Citizen Jean-Baptiste Belley: from slavery to the Convention Nationale
This Portrait of Citizen Jean-Baptiste Belley by the famous French artist Anne-Louis Girodet de Roussy-Trioson, caught my eye, even though I knew nothing of the model. This painting is – literally – revolutionary.
Not because it represents a Black man. Representations of men and women of African descent in early-modern European paintings were not uncommon, as explained by Carlyn Beccia. But, with exceptions such as Juan de Pareja, assistant to Velasquez (thanks to Susan Holloway Scott for the link!) these had no name. They were simply “generic” Blacks, usually depicted in a subservient position.
In this portrait not only does Citizen Belley have a name, but he also holds high public office, as attested by the tricolor sash tied around his waist and the tricolor plume on his hat. Who was this Belley? I wanted to know.
The most detailed information I was able to find about him was on the site of the Association de Généalogie d’Haiti (in French.)
It seems that Belley was born on the coast of West Africa in 1746 or 1747. Around the age of two, he was abducted and sold into slavery in Saint-Domingue, modern-day Haiti.
Little is known of his life as a slave, except that he was allowed to pursue a trade and earn enough money to eventually purchase his own freedom. He clearly received an education, either before or after his emancipation.
After the Revolution burst out in France in 1789, the inhabitants of Saint-Domingue followed the news from Paris very closely. The ideals of liberty and equality resonated deeply with slaves and free Blacks alike. The latter were enfranchised in 1791. Soon the slaves demanded the same rights, revolted against the plantation owners and seized power.
Belley became one of the leaders of the insurrection. When elections were held in Saint-Domingue in 1792, Belley was elected as a Representative to the Convention Nationale for the island. He became the first man of African descent to hold national elective office in the new French Republic.
He sailed for Paris and cast his vote in favor of the historic decree passed by the Convention on February 2, 1794. It is terse, much more so than the American Emancipation Proclamation almost seventy years later:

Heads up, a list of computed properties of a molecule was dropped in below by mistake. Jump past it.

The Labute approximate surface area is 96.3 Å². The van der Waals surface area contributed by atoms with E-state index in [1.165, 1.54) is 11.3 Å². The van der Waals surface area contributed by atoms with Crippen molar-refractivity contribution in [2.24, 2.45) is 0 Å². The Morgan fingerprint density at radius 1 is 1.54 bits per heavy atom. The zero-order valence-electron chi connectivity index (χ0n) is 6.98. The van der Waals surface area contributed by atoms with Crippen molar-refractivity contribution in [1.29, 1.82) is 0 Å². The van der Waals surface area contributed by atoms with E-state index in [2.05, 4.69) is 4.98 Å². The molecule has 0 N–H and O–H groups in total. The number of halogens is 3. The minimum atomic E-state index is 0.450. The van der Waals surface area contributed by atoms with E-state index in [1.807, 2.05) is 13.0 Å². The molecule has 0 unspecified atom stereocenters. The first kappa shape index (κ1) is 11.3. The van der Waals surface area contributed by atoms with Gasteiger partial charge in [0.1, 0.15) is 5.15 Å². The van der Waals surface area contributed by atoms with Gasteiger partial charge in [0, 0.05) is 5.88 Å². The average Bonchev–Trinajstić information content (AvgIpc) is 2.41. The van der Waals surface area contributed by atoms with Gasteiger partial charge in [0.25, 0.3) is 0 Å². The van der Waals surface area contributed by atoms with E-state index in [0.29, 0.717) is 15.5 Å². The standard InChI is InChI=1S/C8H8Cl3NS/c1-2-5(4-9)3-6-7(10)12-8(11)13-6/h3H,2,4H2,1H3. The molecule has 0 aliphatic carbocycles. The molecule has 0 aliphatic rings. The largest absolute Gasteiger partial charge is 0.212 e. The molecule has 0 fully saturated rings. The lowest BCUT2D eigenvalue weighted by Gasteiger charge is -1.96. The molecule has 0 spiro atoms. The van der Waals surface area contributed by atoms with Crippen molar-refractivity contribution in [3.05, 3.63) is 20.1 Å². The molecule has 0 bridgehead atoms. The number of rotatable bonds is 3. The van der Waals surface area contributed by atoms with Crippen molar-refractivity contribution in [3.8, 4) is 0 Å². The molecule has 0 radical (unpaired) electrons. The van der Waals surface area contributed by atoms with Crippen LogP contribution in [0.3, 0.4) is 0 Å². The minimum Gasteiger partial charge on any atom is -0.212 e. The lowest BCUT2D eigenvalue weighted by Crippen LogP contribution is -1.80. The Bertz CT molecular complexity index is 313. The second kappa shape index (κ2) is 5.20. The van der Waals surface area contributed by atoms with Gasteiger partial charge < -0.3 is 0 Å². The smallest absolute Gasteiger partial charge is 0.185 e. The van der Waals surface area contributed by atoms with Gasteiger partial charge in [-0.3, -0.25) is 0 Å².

The National Convention decrees the abolition of the Negroes’ slavery in all of the Colonies. Therefore, it orders that all men, without any distinction of color, domiciled in the Colonies, shall be free citizens and enjoy all the rights guaranteed by the Constitution.
Commissioners of the Republic had already proclaimed the abolition of slavery in Haiti a year earlier, but now that measure was extended to all French territories. As for Belley, he continued fighting in Paris the influence of the lobby of plantation owners, who had regained hope of a reinstatement of slavery after the fall of Robespierre in 1794 and the ensuing reaction.
This portrait of Belley was painted in 1797. The marble bust behind him is that of the Abbé Raynal, a priest and prominent 18th century abolitionist. There is no doubt that both Belley and Girodet were making an anti-slavery statement here, and a powerful one.
Then in 1799 Bonaparte seized power. He had married Joséphine Tascher de la Pagerie, born into a slave-owning family from the Martinique. Were his views on race influenced by his wife? Some say so, but I have yet to see convincing evidence of it.
What is sure is that Bonaparte reinstated slavery in May 1802. This was soon followed by a flurry of racial laws. The most disgraceful was the dismissal of all Black officers from the Army. This measure affected twelve Generals, including Thomas-Alexandre Dumas, father of the great novelist, and countless other officers. Interracial marriages were now outlawed, and persons of African descent were even denied the right to reside in continental France.
It must be noted that, under Napoléon, the situation of Blacks became still worse than it had before the abolition of slavery. Under the Ancien Régime, slaves brought to continental France by their owners could, and did sue for freedom before Admiralty Courts. This is a point made with great clarity by Annette Gordon-Reed in her remarkable book, The Hemingses of Monticello.
So how did Belley, like any prominent Black person, fit in Napoleonic France? He was already emancipated before the Revolution, so he could not be shipped back to his former master. Bonaparte had him imprisoned, without charges or trial, in the fortress of Belle-Ile-en-Mer.
Thanks again to the Association de Généalogie d’Haiti (see comment below) for directing my attention to his death certificate. Belley died on the 6th of August 1806 at the military hospital of Belle-Ile.
Fortunately Girodet’s beautiful portrait is here to remind us of Citizen Jean-Baptiste Belley.